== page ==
was born in Brazil in 1954. He began his photography in 1983, although his first camera was given to him in 1981, and was a Nikkormat FT3. Although he has lived in the United States for more than thirty years, most of his work is focused on the people and landscapes of his home country. This was the project he worked on from 1995 to 2000, resulting in the book ‘Faces of the Rainforest‘. As with fellow Brazilian, Sebastião Salgado, he documented the lives of the indigenous people in the Amazonian Rainforest. Although Salgado concentrated on the sugar cane and mine workers, Cruz on the daily lives of an Amazonian tribe.
A Leica M6 and 35mm
He was awarded a Guggenheim Fellowship in 1996 for that work, and since then has had ten photography books published. Besides ‘Faces of the Rainforest‘, his books ‘Bonito‘ and ‘Raizes‘ are readily available on Amazon. While he has used a few other cameras, including a Linhof Technika, he mostly relied on a Leica M6 and Leica 35mm Summilux f/1.4. As Valdir Cruz says, “Leica is a very quiet camera and it allows me to work basically invisibly.”
In 1996, he made his third trip to the Amazon, to record the day to day lives of the Yanomami tribe. Most of his funding came from his Guggenheim grant, Leica Camera and Kodak. Additional financing came from helping out the healthcare professionals while there. He spent eight months in the Amazon. His images started appearing in both U.S. and South American journals, individual and group exhibitions, permanent collections, documentaries and books.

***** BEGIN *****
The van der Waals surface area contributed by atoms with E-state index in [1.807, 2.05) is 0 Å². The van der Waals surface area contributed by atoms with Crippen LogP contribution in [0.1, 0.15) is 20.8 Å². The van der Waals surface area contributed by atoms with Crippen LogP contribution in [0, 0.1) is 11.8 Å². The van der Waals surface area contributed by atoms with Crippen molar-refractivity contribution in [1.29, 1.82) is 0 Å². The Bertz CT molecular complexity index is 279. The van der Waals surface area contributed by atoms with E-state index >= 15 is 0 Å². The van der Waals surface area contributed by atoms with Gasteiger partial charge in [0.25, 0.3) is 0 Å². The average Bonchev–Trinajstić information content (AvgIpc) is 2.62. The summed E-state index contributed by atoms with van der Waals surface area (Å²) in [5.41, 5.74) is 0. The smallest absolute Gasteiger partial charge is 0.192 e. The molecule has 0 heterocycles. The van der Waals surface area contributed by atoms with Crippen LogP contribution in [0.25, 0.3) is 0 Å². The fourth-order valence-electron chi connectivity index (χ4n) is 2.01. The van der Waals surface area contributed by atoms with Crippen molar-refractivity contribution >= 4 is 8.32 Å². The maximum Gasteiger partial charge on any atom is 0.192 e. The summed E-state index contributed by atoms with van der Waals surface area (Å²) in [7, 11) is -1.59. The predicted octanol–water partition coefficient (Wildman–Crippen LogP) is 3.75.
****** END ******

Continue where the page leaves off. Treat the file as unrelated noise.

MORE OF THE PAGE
Valdir Cruz – Kodak’s Last Stand?
I think people forget how much Kodak supported the arts in the 1990’s. Valdir Cruz is represented in the permanent collections of the São Paulo Museum of Art, the Museum of Modern Art in New York City, the New York Public Library, the Museum of Fine Arts in Houston, and the Smithsonian Institution in Washington, among others.
Check out his website link below for some great images and books. While I love the cascading waterfalls and the general beauty of his landscape images, I’m always captivated by the intimacy of his captures of a people who are being forced into oblivion by progress and technology.